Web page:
You've established a precedent. You and your supporters must seek out and attack anyone in public life who doesn't agree with your politics and try to hound them out of their positions if you don't want to be accused of holding a double standard.

You'll probably hear the words "witch hunt" a lot. Get used to it. You've earned it.

Thursday, April 12, 2012

A "right" to health care?

There's a reason the Founding Fathers enumerated very few "inalienable" rights, because there are only a few, no matter how fundamental they are to our society, and civilization in general.

More specifically, no material right can be inalienable by definition. This is something very few people seem to understand and yet the foundation of "liberal" policy assumes the very opposite. You cannot have an inalienable right to a finite resource, because it's always possible for there to simply not be enough of that resource.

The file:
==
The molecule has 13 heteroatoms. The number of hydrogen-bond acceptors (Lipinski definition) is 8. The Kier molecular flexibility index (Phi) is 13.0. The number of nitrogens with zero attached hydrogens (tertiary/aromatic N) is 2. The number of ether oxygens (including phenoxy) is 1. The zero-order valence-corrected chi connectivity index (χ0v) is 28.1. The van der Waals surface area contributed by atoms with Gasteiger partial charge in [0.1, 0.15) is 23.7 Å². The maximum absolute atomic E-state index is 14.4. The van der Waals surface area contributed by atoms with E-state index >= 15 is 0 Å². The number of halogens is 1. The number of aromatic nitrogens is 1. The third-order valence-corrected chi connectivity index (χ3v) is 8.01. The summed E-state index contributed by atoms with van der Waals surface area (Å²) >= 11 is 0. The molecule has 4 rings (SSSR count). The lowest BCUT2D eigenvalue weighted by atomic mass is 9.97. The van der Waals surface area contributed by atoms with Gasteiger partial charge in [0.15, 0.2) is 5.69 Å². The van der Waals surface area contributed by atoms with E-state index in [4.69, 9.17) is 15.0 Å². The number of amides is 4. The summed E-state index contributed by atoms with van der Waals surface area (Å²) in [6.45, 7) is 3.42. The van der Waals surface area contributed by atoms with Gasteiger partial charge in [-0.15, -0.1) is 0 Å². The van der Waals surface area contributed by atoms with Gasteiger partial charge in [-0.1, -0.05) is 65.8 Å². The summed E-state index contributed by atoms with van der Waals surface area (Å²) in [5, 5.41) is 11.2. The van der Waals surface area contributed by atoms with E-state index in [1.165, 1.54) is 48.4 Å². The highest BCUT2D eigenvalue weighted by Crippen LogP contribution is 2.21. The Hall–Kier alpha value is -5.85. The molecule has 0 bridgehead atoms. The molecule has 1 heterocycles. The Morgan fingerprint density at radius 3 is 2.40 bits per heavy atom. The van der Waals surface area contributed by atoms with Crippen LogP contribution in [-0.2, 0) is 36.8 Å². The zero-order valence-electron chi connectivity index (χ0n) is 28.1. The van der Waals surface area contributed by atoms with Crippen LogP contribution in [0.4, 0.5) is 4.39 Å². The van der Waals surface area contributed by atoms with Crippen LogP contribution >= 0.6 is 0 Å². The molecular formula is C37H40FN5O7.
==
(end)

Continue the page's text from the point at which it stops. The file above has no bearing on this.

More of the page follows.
So, do you have a right to have access to health care? Sure.

Reasonably priced health care? Yes, whenever possible. You have the right in general not to be extorted. Therefore you have the right to be charged a fair amount for services and products. What's fair? That's another can of worms, but let's move on.

Free health care? Absolutely not. This is not a right and cannot be a right, even a non-inalienable right. It's literally impossible to provide it so how could it be considered a "right", especially given the extremely vague nature of the concept of "health care", which today is considered to comprise a much broader range of products and services than what is literally needed to cure sickness (as opposed to maintain health... it's an important distinction).

If you do have some form of health care that you do not pay for directly, it's a privilege. It's arguable that to grant everyone this privilege is a good idea and an attainable goal (although I don't think it is), but we are not talking about rights.

We are decades too far into this debate to still have this much trouble defining our terms.